Mordue is clear about the Australian nature of the project.
“One of the motivators for the book and one of the things that make me angry is how easily we in Australia erase or annihilate our own culture and history. There is a complete lack of respect or interest. We look overseas to validate ourselves and we overlook or are dismissive about our own history.
“Particularly in regard to rock and roll we don’t even understand that it is history. We don’t rescue or save it.
“I wanted to rescue that time and that scene. I was definitely aware the book was not just a biography but a history of all the artists and people’s lives, the history of a town like Wangaratta, where Nick grew up, and later punk and post punk Melbourne.”
“Personally I could relate to that time in Australia and all the things that were coming into Australia, and the suburban landscape and the country landscape that Nick came from. There were a lot of parallels in all of that to my own life.
“Boy On Fire is absolutely a biography about an Australian artist and an Australian scene. To my own way of thinking it should sit comfortably on a bookshelf beside biographies of Brett Whitely, Patrick White and Germaine Greer.
“From Nick Cave’s perspective, The Boys Next Door is a transitory phase, juvenalia. They were a really fine young band, and it was the start of something special.
“Nick has become a major international star now, but they were a real band, a really potent group of people. The Birthday Party would prove how true that was.
“My point is that Nick was a socially formed artist, and that the influence of all the people around him – in the band, and around the band, as well as growing up earlier in country Victoria – had a very big influence in where he was to go.”
Mordue writes in the Prologue: “This book keyed itself in to Nick Cave’s childhood and youth, from Wangaratta to the Crystal Ballroom scene in Melbourne, through the early landscapes, novels, artists, loves and friendships that shaped him. Much of which Nick would continually refer to in his songs, books, poetry and films.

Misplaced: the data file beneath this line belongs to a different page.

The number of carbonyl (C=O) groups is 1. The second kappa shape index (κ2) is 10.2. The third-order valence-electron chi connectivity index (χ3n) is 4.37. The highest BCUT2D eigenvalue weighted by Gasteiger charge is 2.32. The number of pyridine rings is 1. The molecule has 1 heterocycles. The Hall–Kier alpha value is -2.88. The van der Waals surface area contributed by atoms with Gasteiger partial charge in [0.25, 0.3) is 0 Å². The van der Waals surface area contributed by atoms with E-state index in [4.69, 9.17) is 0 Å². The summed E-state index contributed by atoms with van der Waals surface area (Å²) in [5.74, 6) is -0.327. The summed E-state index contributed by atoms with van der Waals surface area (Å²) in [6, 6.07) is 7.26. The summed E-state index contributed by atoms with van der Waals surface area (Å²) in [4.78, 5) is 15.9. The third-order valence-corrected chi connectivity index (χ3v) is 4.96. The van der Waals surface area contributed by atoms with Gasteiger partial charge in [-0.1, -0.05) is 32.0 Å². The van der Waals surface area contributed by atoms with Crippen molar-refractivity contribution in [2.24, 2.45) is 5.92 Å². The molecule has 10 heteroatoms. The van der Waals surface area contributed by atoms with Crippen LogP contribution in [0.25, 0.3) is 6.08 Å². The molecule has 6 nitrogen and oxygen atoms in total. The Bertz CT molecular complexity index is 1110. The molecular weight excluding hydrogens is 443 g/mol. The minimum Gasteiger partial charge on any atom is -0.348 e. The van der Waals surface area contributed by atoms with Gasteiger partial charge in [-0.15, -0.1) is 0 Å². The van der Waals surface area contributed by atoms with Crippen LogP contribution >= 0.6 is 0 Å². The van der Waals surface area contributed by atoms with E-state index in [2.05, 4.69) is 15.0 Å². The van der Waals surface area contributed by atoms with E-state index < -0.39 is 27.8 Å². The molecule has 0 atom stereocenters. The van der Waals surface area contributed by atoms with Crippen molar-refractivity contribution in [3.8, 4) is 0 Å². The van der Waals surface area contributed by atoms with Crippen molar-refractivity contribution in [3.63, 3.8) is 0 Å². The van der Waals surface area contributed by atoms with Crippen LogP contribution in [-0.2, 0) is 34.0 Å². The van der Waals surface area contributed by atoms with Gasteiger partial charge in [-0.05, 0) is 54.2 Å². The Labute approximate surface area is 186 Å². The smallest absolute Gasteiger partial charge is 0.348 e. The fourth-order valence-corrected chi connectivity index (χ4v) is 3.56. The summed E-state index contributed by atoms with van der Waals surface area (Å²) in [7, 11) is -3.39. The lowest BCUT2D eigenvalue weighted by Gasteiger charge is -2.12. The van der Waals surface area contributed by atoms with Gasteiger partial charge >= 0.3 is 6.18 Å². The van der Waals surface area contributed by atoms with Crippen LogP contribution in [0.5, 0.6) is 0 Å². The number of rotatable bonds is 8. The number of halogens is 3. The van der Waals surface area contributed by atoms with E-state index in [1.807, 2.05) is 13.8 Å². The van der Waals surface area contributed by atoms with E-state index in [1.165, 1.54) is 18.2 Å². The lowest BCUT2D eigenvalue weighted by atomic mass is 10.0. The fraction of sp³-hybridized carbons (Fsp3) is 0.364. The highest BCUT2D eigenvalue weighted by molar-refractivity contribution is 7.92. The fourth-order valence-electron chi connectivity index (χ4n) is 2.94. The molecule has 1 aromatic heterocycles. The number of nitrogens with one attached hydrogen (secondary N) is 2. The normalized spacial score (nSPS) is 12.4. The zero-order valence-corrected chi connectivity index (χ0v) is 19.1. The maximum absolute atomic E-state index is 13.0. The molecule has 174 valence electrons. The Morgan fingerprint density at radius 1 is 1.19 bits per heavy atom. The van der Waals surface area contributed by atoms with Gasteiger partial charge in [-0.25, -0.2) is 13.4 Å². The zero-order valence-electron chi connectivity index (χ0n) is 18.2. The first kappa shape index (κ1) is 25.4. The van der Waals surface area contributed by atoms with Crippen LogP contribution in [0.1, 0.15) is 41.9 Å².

“What emerges in this biography is a remembering of that world. Not just Nick Cave’s story of growing up, but the memories and stories of all those around him. The life and times of a boy on fire, with all that he absorbed in order to dream himself into becoming one of the darkest, and then one of the brightest, of our rock ‘n’ roll stars. Light enough for the many to share.”
So what does the older Nick Cave, now a much awarded and applauded man in his sixties, think of it all?
“No idea. Guess I’ll find out. He’d have to feel mixed about it, I think. Who could read a book about their growing up and formative years as an artist, written by someone else, and not feel mixed at best.
“I know there’s stuff in the book he will not like; things he might appreciate, the writing along with that I’d hope; and things he may not know how to respond to or even recognise, not to mention things he’d say were plain wrong.
Biography is a story. It’s full of tensions between the facts and different people’s versions of events and the telling of a story and how the teller shapes it. It’s history and fictional techniques, journalism and performance, all together. Hopefully it gets to what is true in feeling as much as detail. I did my best to do both. But there’s always another story to be told.”
This story was written and compiled by veteran Australian journalist John Stapleton. A collection of his journalism is being constructed here. A 1979 interview with Nick Cave and Rowland Howard can be found here.